November 1, 2016 (Vol. 36, No. 19)
Bioassay Developers Are Using Statistics to Chase Down Stragglers and Showing Sensitivity to Mechanisms of Action to Keep Studies on Track
Bioassays are scientific experiments involving the use of cell cultures, tissue preparations, or living animals or plants to determine the biological activity of a substance, such as a hormone or drug. Due to the inherent variability of the testing platform, good bioassay design is crucial. While reference material that contains the same active analyte as the test sample is available, no general calibration standards exist as each batch of animals or living material may behave differently.
Bioassay design must contend with inherently complex experimental systems. Accordingly, it calls for scientific innovation at the biological level. But it also needs other kinds of innovation, such as statistical innovation.
More and more statisticians are working on bioassay projects and companies have begun to systematically include statisticians in their bioassay working groups to improve data analysis. Regulatory bodies concur that research modernization can reduce the cost of such analyses.
The statistician’s contribution to bioassay modernization often involves modular design. A modular design has elements that may be reused in multiple assays. There are practical, statistical, and performance advantages when these design elements are also statistical blocks.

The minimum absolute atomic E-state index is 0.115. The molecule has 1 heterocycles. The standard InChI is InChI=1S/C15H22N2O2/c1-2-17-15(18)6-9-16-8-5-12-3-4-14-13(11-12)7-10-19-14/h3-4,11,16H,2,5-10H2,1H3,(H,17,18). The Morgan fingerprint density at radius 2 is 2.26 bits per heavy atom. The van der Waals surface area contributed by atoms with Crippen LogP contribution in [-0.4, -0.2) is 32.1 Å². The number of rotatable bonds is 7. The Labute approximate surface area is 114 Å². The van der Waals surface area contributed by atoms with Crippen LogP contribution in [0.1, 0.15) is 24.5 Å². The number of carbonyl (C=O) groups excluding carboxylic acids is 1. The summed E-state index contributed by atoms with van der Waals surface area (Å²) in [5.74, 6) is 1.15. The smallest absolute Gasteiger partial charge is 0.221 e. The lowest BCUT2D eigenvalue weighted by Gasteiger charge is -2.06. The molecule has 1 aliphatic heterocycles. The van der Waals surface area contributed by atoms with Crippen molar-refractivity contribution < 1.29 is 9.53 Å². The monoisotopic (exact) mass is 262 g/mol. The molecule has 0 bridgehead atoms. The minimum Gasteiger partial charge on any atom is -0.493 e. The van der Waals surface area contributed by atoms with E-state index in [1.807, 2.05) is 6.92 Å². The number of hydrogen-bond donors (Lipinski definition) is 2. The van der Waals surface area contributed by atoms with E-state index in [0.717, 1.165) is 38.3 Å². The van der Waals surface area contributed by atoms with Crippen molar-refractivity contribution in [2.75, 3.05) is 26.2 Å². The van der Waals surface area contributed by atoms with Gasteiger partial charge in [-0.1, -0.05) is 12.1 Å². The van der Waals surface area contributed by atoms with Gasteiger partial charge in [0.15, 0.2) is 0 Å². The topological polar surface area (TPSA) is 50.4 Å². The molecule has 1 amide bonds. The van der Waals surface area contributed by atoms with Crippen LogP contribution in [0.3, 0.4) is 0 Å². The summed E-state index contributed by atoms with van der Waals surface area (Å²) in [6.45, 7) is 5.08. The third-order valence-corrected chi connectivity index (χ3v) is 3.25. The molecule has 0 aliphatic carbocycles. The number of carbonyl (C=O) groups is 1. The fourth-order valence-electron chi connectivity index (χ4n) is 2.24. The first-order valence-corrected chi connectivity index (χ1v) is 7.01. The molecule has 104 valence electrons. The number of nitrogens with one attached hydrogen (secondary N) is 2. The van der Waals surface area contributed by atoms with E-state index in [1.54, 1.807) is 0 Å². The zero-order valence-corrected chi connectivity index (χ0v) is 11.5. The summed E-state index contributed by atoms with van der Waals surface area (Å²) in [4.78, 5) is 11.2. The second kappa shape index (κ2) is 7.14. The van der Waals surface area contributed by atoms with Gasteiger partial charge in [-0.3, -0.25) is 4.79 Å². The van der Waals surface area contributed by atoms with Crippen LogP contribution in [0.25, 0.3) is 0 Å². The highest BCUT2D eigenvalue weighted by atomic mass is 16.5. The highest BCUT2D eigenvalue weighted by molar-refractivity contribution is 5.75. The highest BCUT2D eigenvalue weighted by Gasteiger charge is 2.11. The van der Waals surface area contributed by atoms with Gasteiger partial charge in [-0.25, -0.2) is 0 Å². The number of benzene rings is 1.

Ideally, the block should be a smart collection of reference and test doses. Incorporating multiple test doses into the same block and utilizing the same reference data saves time. And if the modules contain the same amount of test samples that will be typically assayed when development is complete, the number of plates/blocks needed to get a good estimate of potency will be known.
Assay developers investigate factors such as the number of cells and the duration of incubation. If developers assign replicate blocks to each level of each factor, while holding other factors constant in a “one factor at a time” design, the number of blocks required will be very large and there will be no information about factor interactions. Alternatively, developers can study multiple parameters in combination by using a full factorial experiment, which examines all possible combinations of all factors and levels.
“A fractional factorial design can reduce the size of a factorial experiment,” says David Lansky, Ph.D., president, Precision Bioassay. “It is a powerful way to learn a lot with complex designs.
“For a simple example, imagine a cube and consider each axis of the cube a factor. If we use two diagonally opposite corners on the bottom of the cube and the other diagonals on the top of the cube, we have tested four conditions that provide a lot of information about the space of the cube. Depending on sample availability, this can be broken down into blocks of partial diagonal pairs one day, and others the next.”
When two products are similar, their dose-response curves have the same shape, with only a horizontal shift from one to the other. Parallelism or similarity tests are used to prove that similarity and to ensure that reported potency estimates have the desired meaning.
Both the U.S. Pharmacopeia and the European Pharmacopeia require that parallelism be shown to compute relative potency. Classic tests (Chi-squared, F-ratio) are known to have poor performance. Classical statistical tests of a null hypothesis that there is no slope difference use the absence of evidence that curves are not parallel as proof that they are parallel.